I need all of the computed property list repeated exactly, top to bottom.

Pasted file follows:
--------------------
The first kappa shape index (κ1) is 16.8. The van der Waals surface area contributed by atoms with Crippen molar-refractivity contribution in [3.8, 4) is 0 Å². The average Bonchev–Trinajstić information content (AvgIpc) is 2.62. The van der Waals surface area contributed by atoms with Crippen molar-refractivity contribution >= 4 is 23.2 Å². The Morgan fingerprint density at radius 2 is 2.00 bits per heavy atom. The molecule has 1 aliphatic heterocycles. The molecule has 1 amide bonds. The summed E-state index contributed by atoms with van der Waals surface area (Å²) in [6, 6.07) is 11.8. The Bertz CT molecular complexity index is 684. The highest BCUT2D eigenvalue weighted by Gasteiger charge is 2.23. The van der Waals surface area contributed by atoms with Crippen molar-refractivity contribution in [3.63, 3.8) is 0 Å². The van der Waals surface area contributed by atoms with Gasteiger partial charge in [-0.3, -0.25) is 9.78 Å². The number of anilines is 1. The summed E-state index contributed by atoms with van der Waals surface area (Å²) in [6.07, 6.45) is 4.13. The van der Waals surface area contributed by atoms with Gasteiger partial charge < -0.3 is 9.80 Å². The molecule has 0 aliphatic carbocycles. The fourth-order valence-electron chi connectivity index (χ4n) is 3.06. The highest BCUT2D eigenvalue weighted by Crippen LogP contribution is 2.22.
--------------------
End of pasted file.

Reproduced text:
The first kappa shape index (κ1) is 16.8. The van der Waals surface area contributed by atoms with Crippen molar-refractivity contribution in [3.8, 4) is 0 Å². The average Bonchev–Trinajstić information content (AvgIpc) is 2.62. The van der Waals surface area contributed by atoms with Crippen molar-refractivity contribution >= 4 is 23.2 Å². The Morgan fingerprint density at radius 2 is 2.00 bits per heavy atom. The molecule has 1 aliphatic heterocycles. The molecule has 1 amide bonds. The summed E-state index contributed by atoms with van der Waals surface area (Å²) in [6, 6.07) is 11.8. The Bertz CT molecular complexity index is 684. The highest BCUT2D eigenvalue weighted by Gasteiger charge is 2.23. The van der Waals surface area contributed by atoms with Crippen molar-refractivity contribution in [3.63, 3.8) is 0 Å². The van der Waals surface area contributed by atoms with Gasteiger partial charge in [-0.3, -0.25) is 9.78 Å². The number of anilines is 1. The summed E-state index contributed by atoms with van der Waals surface area (Å²) in [6.07, 6.45) is 4.13. The van der Waals surface area contributed by atoms with Gasteiger partial charge < -0.3 is 9.80 Å². The molecule has 0 aliphatic carbocycles. The fourth-order valence-electron chi connectivity index (χ4n) is 3.06. The highest BCUT2D eigenvalue weighted by Crippen LogP contribution is 2.22.